On my list of favourite chores, filing my expense report falls somewhere between going to the dentist and dragging an overflowing green compost bin to the curb in the middle of a steamy August heat wave.
In other words, I hate it.
Expense reports are not case studies in corporate efficiency. They do, however, serve one purpose — as a glaring reminder of red tape and bureaucracy.
I’m willing to bet that at your organization, they also offer a master class in inconsistency. The black-and-white rules exist, collecting dust on a shelf or occupying a few megabytes of storage in the cloud.
But they are just as surely ignored by claimers and approvers alike.
The system may tell me I don’t need a receipt for anything less than $50, but if it gets routed to the wrong bean counter, I may be presented with a demand to produce a receipt for the $12.40 taxi ride I took in Las Vegas two months ago.
Meanwhile, a cubicle dweller from three seats over (you know who you are) faces zero scrutiny or demand for a receipt for a lavish $600 dinner because his boss has a lightning-fast trigger finger on the approval button.
Keep that inbox clean and no scrutiny necessary, please and thank you.
But me? I’m thinking of calling in a Canadian Forces CC-130 Hercules to help in my panicked search for the handwritten scrawl from that overly friendly taxi driver, praying that he legibly wrote down exactly $12.40, that I remembered which coat pocket I stuffed it into and that it lines up perfectly with the charge sitting on my Amex.
When I successfully submit an expense report, a sense of warm joy slowly floods over me. I feel like a group of teenagers who have just solved the last puzzle in an escape room and opened the door to freedom.
I’m a Chief Scout. I’m also a Queen’s Venturer. Unless you spent your youth shaking hands on the left, you probably have no idea what that means. Which means you also probably don’t get the left-hand thing.
If I stop talking in code, it’s a very long way of saying I was a boy scout, and that I earned two of the highest accolades from Scouts Canada.
It’s also my way of saying I would never dream of cheating on an expense report — it’s not in my DNA and it therefore makes it doubly annoying to have to jump through hoops to prove trivial work-related expenses are legitimate.
But, clearly, some employees think nothing of treating expense accounts like a personal piggy bank.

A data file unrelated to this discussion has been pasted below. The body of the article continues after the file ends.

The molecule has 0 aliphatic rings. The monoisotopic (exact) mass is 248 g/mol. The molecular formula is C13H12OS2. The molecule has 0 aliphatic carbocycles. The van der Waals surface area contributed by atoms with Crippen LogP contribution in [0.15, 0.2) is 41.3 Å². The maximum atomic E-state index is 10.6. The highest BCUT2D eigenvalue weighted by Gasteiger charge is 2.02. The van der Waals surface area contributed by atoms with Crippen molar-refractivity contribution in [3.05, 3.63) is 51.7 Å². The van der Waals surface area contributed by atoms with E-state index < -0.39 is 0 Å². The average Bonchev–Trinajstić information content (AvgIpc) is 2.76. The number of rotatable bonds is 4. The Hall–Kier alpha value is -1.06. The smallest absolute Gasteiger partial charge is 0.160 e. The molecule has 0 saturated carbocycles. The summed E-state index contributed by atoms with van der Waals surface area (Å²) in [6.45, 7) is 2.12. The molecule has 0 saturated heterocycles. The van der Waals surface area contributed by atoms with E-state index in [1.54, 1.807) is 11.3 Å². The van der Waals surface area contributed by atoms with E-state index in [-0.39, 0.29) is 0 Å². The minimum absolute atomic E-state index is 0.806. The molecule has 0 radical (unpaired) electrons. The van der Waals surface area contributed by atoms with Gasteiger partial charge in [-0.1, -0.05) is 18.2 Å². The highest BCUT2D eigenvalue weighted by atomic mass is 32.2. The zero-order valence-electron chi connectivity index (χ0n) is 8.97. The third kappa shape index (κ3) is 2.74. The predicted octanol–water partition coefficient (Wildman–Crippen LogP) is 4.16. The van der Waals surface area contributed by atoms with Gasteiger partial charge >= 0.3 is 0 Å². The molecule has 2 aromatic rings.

Late last month, Reuters told the tale of an industrial equipment company worker in the United States who billed the company for US$12,000 in doggie day spa charges. It took the company more than a year to discover the fraud. The employer later found out the same worker “was running a scheme to sell more than US$200,000 in company equipment on eBay,” said Reuters.
No merit badges for that guy, says my inner scout.
That’s simply one story in what the Austin, Texas-based Association of Certified Fraud Examiners (ACFE) says is a US$7-billion annual problem in the U.S.
Put another way, about 10 per cent of expenses have a problem that needs to be addressed. The Reuters story said “only” about 10 per cent — but that’s a staggering number.
I think CFOs would be rightly horrified to think that one in 10 expense reports contains something fraudulent.
Fortunately, most of the mistakes aren’t deliberate. One of the most common problems identified is employees accidentally claiming the same expense twice. (My faith in humanity is restored.)
“That happens more often than you can imagine,” Anant Kale, CEO of AppZen — which builds technology that audits expenses — told Reuters. “It’s fraud, but it’s an honest mistake.”
More telling is this stat — zero. That is the number of times App- Zen has screened expense reports at a company and found no problems.
What’s the solution? More training won’t dent the problem — anyone with an expense account already knows the drill.
Instead, we should turn our eyes to the hottest of all trends — artificial intelligence (AI) — for a solution.
Andi McNeal, director of ACFE, said robots are able to catch fraud “more than twice as fast and… losses are halved,” according to Reuters. And forget spot-checks — every single expense is given a thorough check by technology.
If you marry that technology with a system that saves me from having to uncrumple the receipts from that big HR conference, well, filing my expense report will shoot up the charts of my favourite things.
It will land somewhere between scrubbing that pan I forgot about from last night’s dinner and vacuuming behind the couch.
In the meantime, I’ve got a hotel bill I need to itemize. See you in three hours.
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